Journalist, educator, writer, and artist. US Marine Air Corps, 1946-48; University of Washington, BA, 1951; Seattle Times, reporter, 1950-1953; Foreign Broadcast Information Service, 1953-57; freelance writer and student, Yale University School of Art, 1957-1960; Yale BFA, 1960; Kenyon College Department of Art, 1962-1988, set up major program in studio and art history that went from one man to eight persons and introduced a course on writing the illustrated book; consultant with Dr. Irvin Child in the Yale Psychology Department on the psychology of art, 1960-66, and co-wrote The Preconceptual Eye (Art Journal, Fall 1963 based on those studies); consultant National Endowment for the Arts, Fiction In Newspapers program I instigated, 1977, that eventually went nowhere. Author of short stories (The New Yorker, Contempora) and many children’s books (see Penguin list); most recent, 2009 Penguin--I Want To Be Free, with illustrator E. B. Lewis.
I was born a writer, but always believed, as with Ernest Hemingway and others, I would be more skilled if I learned my craft in newspaper reporting. Even before earning my journalism degree, I began work as a stringer for The Seattle Times reporting UW news on a daily basis, even doing that while editor of The Daily in my senior year.
The Times hired me after I graduated, and I began writing obituaries under Lane Smith, who was religion editor. Lane was a gentle and congenial boss. He became a close friend and went on to become city editor of The Times. It was a good beginning for me because I learned to perfect stripped-down objective prose. I then went on to the Sunday department and that gave me the opportunity to write longer pieces at a slower pace. The Times treated me well, but I needed to get out of Seattle and see more of the world.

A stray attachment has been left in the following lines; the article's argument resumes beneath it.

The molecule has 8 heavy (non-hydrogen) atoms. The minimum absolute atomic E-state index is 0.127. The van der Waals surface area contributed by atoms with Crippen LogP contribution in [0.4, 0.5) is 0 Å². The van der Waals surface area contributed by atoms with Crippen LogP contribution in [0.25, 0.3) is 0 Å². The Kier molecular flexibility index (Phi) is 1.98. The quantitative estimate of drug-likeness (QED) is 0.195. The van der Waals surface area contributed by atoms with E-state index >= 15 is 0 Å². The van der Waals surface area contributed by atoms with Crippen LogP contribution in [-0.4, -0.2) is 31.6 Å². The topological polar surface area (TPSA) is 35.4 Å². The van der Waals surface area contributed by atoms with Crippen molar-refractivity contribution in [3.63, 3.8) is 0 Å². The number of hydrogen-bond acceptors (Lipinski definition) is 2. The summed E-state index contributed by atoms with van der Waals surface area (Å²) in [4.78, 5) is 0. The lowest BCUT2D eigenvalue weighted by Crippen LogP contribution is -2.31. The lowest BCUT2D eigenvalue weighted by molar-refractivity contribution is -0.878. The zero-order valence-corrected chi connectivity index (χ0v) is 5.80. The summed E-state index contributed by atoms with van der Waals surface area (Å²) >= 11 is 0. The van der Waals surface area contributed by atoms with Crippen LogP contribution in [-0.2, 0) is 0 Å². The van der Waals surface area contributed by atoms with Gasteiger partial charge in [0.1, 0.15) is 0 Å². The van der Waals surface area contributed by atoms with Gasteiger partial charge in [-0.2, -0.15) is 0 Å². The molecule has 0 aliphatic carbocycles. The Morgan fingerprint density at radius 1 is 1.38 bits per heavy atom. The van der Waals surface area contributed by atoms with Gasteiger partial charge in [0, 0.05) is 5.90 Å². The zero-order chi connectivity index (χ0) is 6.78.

I was recruited by Foreign Broadcast Information Service to do editorial work and even though it was a bit mysterious, I jumped at the chance. The mystery I learned was that FBIS was a branch of the CIA. But it was not covert, and somewhat like Voice of America, but instead of broadcasting, we listened to foreign broadcasts. We were interested in what foreign governments, especially hostile ones, had to say about US foreign policy. We then put out a daily report of most of these broadcasts. That report was subscribed to by both government agencies and university libraries.
I edited in the FBIS Far East section and eventually was transferred to listening posts in Santa Rosa, CA., and Tokyo. I learned a great deal about propaganda and to distinguish shifts in policy, particularly with regard to China, our chief adversary then. But that work, though interesting, did not fulfill my nagging creative need, and I began to wonder if I had taken the wrong turn. I turned to a second love, art. I began drawing and painting in Tokyo. After two years, I sent a portfolio to Josef Albers at Yale, and he admitted me to Yale’s BFA program.
At Yale, my early frustration with design problems, threw me back on my fundamental nature, which was writing. I’ve never been glib, always like the short forms. I began studying short story writers, and particularly my favorite Frank O’Connor.
One night I poured out my memories about the death of my sister Rose, an artist and creator of her own children’s books, who died at 17. I sent it off to The New Yorker, and—lo and behold!—they bought it.
I knew then I would have to combine my writing and my art, but I had no idea how. I had to get my degree and find a job.
Member since 1980
Region: Maryland/Delaware/West Virginia
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